Feathers Evolved 80 Million Years Before Birds Appeared

Friday, June 7, 2019

Image: Reconstruction of the studied pterosaur, with four different feather types over its head, neck, body, and wings, and a generally ginger-brown color. Credit: Reconstruction by Yuan Zhang.

Scientists at the University of Bristol have found evidence of feathers in a dinosaur that existed 80 million years before birds, a discovery that changes how we look at dinosaurs, birds and feathers themselves.

The research, a combination of paleontology and molecular developmental biology, was published in the journal Trends in Ecology & Evolution.

A pair of pterosaur fossils—discovered earlier this year in China—showed signs of both down feathers over the body and long, vaned feathers on the wings. Pterosaurs, a group of bird-like flying reptiles commonly referred to as pterodactyls, lived 228 to 66 million years ago during the Triassic and Cretaceous periods.

The oldest known bird is Archaeopteryx, which is believed to have lived in southern Germany 150 million years ago during the late Jurassic period.

Feathers arose 250 to 230 million years ago, during the Early Triassic, when life was recovering after the end-Permian mass extinction and new species were evolving to fill ecological voids, the study revealed. This is nearly 80 million years before the first bird, a surprise to many researchers who believed that feathers helped drive the success of avian fauna.

"A combination of new fossil evidence and new thinking in genetics of development show us that feathers are not unique to birds, but to a much larger group that includes dinosaurs and pterosaurs. This means feathers actually originated much earlier than thought, and that the original function of feathers was insulation, not flight," Mike Benton, lead author of the study and a professor of Vertebrate Paleontology at the University of Bristol's School of Earth Sciences, explained to Laboratory Equipment. "We are keen to examine a greater range of dinosaurs and pterosaurs to see how widespread the different feather types are, and what we can learn about feather function and color from the fossils."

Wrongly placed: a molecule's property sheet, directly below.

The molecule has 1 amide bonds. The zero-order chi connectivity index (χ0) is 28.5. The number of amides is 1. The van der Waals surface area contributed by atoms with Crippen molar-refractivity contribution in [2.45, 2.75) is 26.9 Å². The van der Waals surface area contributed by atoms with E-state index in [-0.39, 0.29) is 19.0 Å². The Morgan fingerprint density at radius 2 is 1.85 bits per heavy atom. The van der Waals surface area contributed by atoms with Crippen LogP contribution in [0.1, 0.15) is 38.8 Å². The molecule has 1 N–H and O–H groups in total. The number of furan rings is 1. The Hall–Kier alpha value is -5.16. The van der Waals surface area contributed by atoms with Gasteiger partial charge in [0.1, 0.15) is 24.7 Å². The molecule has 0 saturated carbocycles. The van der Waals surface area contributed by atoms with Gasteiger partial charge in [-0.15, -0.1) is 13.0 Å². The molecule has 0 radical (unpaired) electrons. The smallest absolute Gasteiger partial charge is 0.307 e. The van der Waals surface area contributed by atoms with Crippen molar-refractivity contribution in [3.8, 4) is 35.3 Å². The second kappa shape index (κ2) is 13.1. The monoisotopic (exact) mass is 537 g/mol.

The findings add to the growing body of work suggesting that birds and dinosaurs are closely related on the evolutionary tree.

In the early 1990s, researchers discovered that some dinosaurs possessed feathers. The first dinosaur fossils to reveal evidence of feathers were approximately the same age as the earliest birds. Previously, it was believed that dinosaurs were most closely related to reptiles.

"This discovery means that the evolutionary selective pressure to evolve feathers was nothing to do with size reduction, raised warm bloodedness and activity levels for flight (which was happening in the Jurassic before Archaeopteryx emerged), but it was all about recovery of life from the devastating end-Permian mass extinction, and a re-tooling of the main land animals to walk upright, be warm-blooded and move faster," Benton said.

Source: www.laboratoryequipment.com